What Is Demarketing? (With Examples and Benefits)

Demarketing is a process in which a company develops strategies to reduce the consumption of a product. While traditional marketing often encourages customers to purchase more products, demarketing aims to limit a product’s reach. Companies can use it in a variety of situations to control product use, price or demand.

When dealing with difficult or unprofitable customers, some managers—possibly many—have felt tempted to press the “delete” button. In fact, a company’s procedures should include “demarketing” or dropping customers. According to this author, relationship demarketing would result in very significant gains if it enabled a business to concentrate its efforts and fortify its bonds with the most important clients.

According to the electronics retailer, customers who frequent Best Buy stores fall into two categories: “angels” and “devils.” According to research, angel clients are less demanding than devil clients and spend more money on expensive new technologies. Devil customers, on the other hand, appear to purchase goods, submit rebate applications, return the purchases, and then repurchase them at discounts offered for returned goods. They discover prices that have been quoted on the Internet and ask the store to uphold their lowest price guarantee. Devil customers, in the words of Brad Anderson, CEO of Best Buy, “can wreak enormous economic havoc ”.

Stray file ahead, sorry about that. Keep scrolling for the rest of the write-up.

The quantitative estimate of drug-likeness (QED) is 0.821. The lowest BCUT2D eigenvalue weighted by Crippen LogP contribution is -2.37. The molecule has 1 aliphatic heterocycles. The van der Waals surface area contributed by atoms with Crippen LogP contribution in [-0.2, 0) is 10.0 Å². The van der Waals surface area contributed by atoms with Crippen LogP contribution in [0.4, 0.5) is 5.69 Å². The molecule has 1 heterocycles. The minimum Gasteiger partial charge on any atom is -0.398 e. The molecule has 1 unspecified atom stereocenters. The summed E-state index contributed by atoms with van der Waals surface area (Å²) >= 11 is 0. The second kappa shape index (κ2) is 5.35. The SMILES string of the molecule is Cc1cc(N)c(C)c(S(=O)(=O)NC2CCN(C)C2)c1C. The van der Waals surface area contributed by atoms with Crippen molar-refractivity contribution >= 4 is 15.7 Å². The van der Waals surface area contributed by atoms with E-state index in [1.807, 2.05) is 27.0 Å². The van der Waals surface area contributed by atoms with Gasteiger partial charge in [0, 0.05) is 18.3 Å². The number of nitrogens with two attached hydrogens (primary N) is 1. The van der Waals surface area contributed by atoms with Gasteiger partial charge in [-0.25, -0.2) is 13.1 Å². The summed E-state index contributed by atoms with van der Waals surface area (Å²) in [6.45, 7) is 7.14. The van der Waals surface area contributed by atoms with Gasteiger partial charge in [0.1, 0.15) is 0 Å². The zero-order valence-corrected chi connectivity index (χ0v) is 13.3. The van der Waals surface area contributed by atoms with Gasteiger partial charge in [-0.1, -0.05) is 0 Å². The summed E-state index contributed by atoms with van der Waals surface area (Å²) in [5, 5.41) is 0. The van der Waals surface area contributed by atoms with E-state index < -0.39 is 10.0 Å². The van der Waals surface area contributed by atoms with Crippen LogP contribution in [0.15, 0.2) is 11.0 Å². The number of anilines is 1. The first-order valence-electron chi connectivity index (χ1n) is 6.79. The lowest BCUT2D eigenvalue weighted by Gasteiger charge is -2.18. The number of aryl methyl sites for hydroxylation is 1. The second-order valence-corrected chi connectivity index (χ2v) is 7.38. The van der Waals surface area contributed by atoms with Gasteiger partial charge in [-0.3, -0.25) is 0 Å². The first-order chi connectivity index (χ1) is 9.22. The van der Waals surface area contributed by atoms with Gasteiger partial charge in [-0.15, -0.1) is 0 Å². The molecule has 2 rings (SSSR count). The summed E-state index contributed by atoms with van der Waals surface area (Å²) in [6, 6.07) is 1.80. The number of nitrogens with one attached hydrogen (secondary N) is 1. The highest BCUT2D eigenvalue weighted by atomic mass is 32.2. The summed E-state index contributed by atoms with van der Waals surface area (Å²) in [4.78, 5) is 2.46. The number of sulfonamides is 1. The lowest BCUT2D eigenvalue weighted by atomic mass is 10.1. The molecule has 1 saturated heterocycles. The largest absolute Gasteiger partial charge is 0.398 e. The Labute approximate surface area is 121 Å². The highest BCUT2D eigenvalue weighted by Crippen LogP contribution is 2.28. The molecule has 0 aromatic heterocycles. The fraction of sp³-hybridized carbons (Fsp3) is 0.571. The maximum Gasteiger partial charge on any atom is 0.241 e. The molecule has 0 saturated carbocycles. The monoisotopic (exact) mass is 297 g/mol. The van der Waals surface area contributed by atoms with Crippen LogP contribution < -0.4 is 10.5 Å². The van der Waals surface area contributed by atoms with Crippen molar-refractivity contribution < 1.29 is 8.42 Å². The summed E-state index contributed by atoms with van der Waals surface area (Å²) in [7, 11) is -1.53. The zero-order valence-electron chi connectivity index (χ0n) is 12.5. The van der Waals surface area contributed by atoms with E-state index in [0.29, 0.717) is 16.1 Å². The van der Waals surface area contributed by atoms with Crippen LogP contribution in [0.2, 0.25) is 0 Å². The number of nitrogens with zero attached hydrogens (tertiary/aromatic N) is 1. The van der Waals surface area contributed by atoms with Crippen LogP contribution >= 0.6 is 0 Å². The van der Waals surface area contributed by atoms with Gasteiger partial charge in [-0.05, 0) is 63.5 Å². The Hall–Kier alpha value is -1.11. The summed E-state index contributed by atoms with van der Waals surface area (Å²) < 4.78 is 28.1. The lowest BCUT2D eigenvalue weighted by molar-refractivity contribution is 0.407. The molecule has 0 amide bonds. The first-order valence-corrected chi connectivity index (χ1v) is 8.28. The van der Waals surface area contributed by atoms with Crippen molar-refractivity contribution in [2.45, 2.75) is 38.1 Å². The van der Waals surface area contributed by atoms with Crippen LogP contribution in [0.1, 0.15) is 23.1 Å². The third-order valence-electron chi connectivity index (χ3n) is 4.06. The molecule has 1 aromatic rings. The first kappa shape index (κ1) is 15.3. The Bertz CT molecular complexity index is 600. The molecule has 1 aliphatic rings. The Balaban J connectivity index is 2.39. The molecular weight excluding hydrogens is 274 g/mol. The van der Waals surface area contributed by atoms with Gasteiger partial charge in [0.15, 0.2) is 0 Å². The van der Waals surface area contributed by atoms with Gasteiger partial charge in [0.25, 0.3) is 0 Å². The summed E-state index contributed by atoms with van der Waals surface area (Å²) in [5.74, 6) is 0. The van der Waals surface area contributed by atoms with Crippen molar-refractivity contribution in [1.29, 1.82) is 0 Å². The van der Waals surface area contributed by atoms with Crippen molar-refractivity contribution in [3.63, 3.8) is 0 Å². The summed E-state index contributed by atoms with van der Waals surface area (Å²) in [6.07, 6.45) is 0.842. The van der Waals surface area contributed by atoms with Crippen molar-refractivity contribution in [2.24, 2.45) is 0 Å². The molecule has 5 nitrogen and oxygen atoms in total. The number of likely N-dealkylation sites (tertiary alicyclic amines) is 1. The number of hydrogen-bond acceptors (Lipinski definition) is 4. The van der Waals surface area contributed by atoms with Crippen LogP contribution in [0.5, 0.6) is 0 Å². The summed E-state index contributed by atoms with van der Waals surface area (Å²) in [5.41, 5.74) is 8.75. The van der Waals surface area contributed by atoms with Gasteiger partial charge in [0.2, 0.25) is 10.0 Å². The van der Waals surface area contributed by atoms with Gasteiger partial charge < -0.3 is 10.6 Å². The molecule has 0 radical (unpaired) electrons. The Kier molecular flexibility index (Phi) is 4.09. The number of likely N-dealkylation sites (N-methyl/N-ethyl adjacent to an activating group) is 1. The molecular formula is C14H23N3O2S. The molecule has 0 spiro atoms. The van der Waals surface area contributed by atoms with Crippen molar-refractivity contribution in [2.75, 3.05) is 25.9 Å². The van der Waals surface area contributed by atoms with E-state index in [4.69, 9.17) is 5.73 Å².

For better business outcomes, businesses have paid close attention to managing the attitudes and behaviors of their customers. But if they also upgraded their customer mix, they could do more to boost their performance. Most businesses manage their product markets similarly to investment portfolios, which makes sense if those markets are the primary assets of the company. However, if clients are viewed as the company’s most valuable assets, the company must consider client portfolios and allocate resources to build successful, long-lasting relationships.

Utilizing a matrix like the one shown in Chart 1 is one method for evaluating a company’s customer portfolio. Companies can enhance business performance by cultivating relationships with preferred customers and managing other customer relationships for greater lifetime profitability and strategic value. For instance, banks encourage their supposedly routine customers to use ATMs and online banking, lowering service delivery costs and boosting profitability. Companies like Bell, Rogers, and Sears Canada aim to develop more complex relationships with desirable customers, which raises the strategic value of these customers.

Demarketing – meaning, explanation with example

Types of demarketing

Some different types of demarketing strategies include:

General demarketing

When a business wants to reduce the consumption of a product by all users, they may employ a general demarketing strategy. This can help them conserve resources during shortages. Additionally, it may restrict the market for a dated or ineffective product. For instance, a laptop manufacturer might employ demarketing strategies to discourage customers from purchasing an older model of laptop in favor of the brand’s more recent model.

Selective demarketing